I’ve noticed this extending of the wedding celebration over many days–the late late dancing, the breakfast with family next morning–and it’s truly heartbreaking. For one thing, many brides and grooms don’t understand that most of their friends and relations are perfectly able to carry on a party without them. They could go away and everyone would be fine. And for another thing, why the party at all? It’s hard for me to be excited to go to a fancy occasion when no rite of passage has actually been realized. They lived in their nice house, they drove together to the wedding, then they drove home again…why did I have to put on a pair of heels and relinquish an evening of Netflix? Indulge me, explain to me what is the point.

The second, and who could have foreseen it, consequence of flinging aside the arcane and impossible institution of marriage is, well, be careful if you click the link. Know how there are super bugs? That can’t be treated with antibiotics? And it’s very alarming? STD’s aren’t immune from that super status. Begins the article,

“An outbreak of highly drug-resistant “super-gonorrhoea” is sweeping across Britain and could become untreatable, medics fear.”

Yay.
I don’t want to be a prude–although, who are we kidding, I am–but humanity, collectively and individually, is not that bright. We don’t go from strength to strength, upward glory to upward glory. Christianity describes the human person as blind, deaf, dead in sin, bent on the self. And yet God gave merciful and life giving limits and institutions to mitigate against our blindness and death dealing. Whether you believe in God or not, the monogamous institution of heterosexual marriage is a soul changing enterprise. It’s a way God gave for the individual to die, just a little, so that another could have life. It is a way for even the unbeliever to indulge in the glory of repentance, restoration and communion–the heart of the Christian experience. When you add children, or even the unrealized longing for children, you find the narrow confines of the soul opened even more, the death of the self that gives life to another.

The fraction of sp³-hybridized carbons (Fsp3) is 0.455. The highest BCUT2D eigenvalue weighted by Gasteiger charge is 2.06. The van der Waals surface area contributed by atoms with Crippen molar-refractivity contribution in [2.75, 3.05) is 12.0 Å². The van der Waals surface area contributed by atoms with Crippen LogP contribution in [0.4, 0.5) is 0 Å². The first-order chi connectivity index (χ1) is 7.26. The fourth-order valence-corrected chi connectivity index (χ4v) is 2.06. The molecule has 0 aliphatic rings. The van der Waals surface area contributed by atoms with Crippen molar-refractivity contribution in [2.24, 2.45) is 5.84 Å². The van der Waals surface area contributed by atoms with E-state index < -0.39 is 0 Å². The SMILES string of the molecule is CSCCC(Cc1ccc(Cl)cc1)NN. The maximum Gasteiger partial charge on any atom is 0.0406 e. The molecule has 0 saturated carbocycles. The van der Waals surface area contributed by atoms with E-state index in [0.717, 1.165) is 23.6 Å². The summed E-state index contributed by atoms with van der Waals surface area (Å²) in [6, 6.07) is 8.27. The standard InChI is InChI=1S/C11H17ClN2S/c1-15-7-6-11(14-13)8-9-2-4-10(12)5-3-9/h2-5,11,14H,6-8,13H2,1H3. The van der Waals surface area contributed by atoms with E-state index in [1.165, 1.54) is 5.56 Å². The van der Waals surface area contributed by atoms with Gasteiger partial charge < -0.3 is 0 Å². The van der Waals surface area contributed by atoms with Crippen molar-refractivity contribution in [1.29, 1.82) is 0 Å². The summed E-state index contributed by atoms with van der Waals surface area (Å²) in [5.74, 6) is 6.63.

Marriage is so precious, so remarkable a state, that the bible likens it to the mystery of Christ and the Church. Jesus dies for his bride. She lives for his glory. Their union, ultimately, is the restoration of the cosmos. Each wedding, each enduring marriage is a recapitulation, a representation of the life giving love between Christ and his Church. You let go of it and your self indulgent sexual license leaves you lost, adrift, alone, not seeing anything of strength and beauty.